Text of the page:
Blood Red, Snow White, Paperback
3 out of 5 (2 ratings)


Set at the time of the Russian Revolution, the end of a centuries old dynasty, the rise of the Bolsheviks sent shockwaves around the world.

This is the story of one man who was there. It's real history - about the riches and excesses, the glory of the Russian nobility, Nicholas and Alexandra, their haemophiliac son, Alexei, notorious Rasputin, Lenin and Trotsky who ruled from palaces where the Czars had once danced till dawn.

The man was real too, his name was Arthur Ransome. He was a writer, accused of being a spy, perhaps even a double agent, and he left his wife and beloved daughter and fell in love with Russia and a Russian woman, Evgenia. Fictionalising history and blending it with real life, part i is told as a fairy tale.

Wise and foolish kings, princesses, enchantresses (characters more suited to fairy tale than reality), wishes and magic, Russia with its vast cold plains and mighty cities, its riches and poverty, all play a part in the downfall of the Czars and rise of the new order.

Part ii is about betrayal - Ransome the spy, bleak and threatening. Part iii is a love story, a fairy tale, ending - of Ransome's love for his daughter, Tabitha, and for Evgenia.


  • Format: Paperback
  • Pages: 320 pages, colour map
  • Publisher: Hachette Children's Group
  • Publication Date:
  • Category: General
  • ISBN: 9781842556375



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Showing 1 - 2 of 2 reviews.

Review by

Well writen and a good story as well as lots of stuff about the first world war. It was a bit confusing though and I never totally understood all of what was going on.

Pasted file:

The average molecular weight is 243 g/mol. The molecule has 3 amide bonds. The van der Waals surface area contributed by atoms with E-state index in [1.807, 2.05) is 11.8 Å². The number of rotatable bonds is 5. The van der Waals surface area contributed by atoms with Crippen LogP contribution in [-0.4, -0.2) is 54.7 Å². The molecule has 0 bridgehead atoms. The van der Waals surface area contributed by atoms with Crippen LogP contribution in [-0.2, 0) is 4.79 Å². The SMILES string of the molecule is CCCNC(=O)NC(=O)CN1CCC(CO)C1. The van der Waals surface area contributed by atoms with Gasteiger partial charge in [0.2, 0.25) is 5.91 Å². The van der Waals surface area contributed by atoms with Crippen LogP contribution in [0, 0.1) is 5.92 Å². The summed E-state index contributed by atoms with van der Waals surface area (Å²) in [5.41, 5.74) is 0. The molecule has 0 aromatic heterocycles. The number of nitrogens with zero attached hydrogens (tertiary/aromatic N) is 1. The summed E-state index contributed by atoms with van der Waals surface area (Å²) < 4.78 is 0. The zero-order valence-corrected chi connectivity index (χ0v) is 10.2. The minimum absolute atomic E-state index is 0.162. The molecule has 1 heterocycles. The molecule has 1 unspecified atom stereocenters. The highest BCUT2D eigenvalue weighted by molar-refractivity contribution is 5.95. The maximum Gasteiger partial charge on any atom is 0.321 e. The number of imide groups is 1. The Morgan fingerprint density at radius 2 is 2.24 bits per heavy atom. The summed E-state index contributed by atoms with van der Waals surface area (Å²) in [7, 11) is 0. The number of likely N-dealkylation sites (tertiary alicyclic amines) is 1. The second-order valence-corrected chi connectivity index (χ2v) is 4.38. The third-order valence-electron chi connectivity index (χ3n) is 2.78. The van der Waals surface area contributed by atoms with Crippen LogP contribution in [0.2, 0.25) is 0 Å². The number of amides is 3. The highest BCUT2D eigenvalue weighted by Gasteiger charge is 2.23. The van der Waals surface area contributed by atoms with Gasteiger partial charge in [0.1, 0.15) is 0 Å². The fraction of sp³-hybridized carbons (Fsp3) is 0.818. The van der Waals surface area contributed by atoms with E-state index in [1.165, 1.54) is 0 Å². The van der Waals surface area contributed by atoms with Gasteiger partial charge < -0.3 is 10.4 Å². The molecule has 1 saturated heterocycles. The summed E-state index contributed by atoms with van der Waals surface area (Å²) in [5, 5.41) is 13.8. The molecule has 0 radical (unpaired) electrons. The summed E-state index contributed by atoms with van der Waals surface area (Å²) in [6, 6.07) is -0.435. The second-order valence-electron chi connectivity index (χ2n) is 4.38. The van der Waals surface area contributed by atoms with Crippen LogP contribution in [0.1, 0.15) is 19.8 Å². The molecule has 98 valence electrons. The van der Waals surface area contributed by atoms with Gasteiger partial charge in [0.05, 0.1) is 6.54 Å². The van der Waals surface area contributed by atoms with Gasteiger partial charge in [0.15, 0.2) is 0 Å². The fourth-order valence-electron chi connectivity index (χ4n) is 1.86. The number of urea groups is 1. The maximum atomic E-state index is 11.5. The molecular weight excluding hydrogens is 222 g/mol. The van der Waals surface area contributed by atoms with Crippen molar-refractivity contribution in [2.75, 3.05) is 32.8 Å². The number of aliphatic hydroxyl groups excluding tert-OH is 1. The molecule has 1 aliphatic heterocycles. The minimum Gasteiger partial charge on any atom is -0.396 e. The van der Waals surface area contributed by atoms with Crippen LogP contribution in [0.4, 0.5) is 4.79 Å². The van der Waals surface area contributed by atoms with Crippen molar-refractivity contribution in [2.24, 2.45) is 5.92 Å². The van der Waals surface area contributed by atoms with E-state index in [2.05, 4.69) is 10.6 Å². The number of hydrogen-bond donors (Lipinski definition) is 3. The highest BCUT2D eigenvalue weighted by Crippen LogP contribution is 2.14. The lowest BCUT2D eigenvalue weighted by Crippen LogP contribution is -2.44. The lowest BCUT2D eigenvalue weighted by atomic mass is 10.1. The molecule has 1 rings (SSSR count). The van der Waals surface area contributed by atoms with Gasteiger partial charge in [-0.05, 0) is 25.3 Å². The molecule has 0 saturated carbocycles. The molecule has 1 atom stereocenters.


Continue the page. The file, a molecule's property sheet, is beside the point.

Review by

This is not a book about the Russian Revolution. This is a book about Arthur Ransome.Ransome was the author of Swallows and Amazons (amongst other adventure stories) and a journalist during the Russian Revolution. The novel revolves around his life, his aquaintances and his problems, few of which relate to the Revolution. This fascinating historical event happens almost in the background, an afterthought. Although his moral dilemmas over whether to become a spy form a large part, there is little else regarding the Revolution. The execution of the Tsar and his family form a mere three lines, while the difficulties in travelling back and forth between England and Russia drag on forever.It is also clearly a children's book. The language is very, very simple and the few factual parts are toned down for easier understanding. There are no likeable characters.All in all, the novel provides a very basic understanding of the Russian Revolution, if you're prepared to slog through the meanderings of Arthur Ransome's troubles with his wife.

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